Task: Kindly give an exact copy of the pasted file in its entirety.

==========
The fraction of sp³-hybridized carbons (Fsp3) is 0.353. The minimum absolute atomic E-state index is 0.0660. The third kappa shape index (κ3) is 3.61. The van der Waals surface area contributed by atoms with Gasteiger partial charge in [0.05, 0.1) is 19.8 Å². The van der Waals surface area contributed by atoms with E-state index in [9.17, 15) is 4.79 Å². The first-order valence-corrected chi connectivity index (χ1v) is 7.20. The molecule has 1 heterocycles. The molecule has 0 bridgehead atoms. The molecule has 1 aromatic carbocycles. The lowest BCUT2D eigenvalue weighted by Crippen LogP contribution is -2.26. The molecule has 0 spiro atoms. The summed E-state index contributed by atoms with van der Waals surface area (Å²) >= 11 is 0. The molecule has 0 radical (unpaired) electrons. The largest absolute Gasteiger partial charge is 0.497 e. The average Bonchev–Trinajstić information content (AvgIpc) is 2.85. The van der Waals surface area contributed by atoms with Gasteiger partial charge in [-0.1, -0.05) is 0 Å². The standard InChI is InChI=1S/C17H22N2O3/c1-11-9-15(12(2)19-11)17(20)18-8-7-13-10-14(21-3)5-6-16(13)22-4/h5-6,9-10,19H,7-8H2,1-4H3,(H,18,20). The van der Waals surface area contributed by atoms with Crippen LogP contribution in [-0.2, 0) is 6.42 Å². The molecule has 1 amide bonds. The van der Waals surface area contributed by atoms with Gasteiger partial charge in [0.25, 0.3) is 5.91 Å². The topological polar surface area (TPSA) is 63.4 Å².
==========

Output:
The fraction of sp³-hybridized carbons (Fsp3) is 0.353. The minimum absolute atomic E-state index is 0.0660. The third kappa shape index (κ3) is 3.61. The van der Waals surface area contributed by atoms with Gasteiger partial charge in [0.05, 0.1) is 19.8 Å². The van der Waals surface area contributed by atoms with E-state index in [9.17, 15) is 4.79 Å². The first-order valence-corrected chi connectivity index (χ1v) is 7.20. The molecule has 1 heterocycles. The molecule has 0 bridgehead atoms. The molecule has 1 aromatic carbocycles. The lowest BCUT2D eigenvalue weighted by Crippen LogP contribution is -2.26. The molecule has 0 spiro atoms. The summed E-state index contributed by atoms with van der Waals surface area (Å²) >= 11 is 0. The molecule has 0 radical (unpaired) electrons. The largest absolute Gasteiger partial charge is 0.497 e. The average Bonchev–Trinajstić information content (AvgIpc) is 2.85. The van der Waals surface area contributed by atoms with Gasteiger partial charge in [-0.1, -0.05) is 0 Å². The standard InChI is InChI=1S/C17H22N2O3/c1-11-9-15(12(2)19-11)17(20)18-8-7-13-10-14(21-3)5-6-16(13)22-4/h5-6,9-10,19H,7-8H2,1-4H3,(H,18,20). The van der Waals surface area contributed by atoms with Crippen LogP contribution in [-0.2, 0) is 6.42 Å². The molecule has 1 amide bonds. The van der Waals surface area contributed by atoms with Gasteiger partial charge in [0.25, 0.3) is 5.91 Å². The topological polar surface area (TPSA) is 63.4 Å².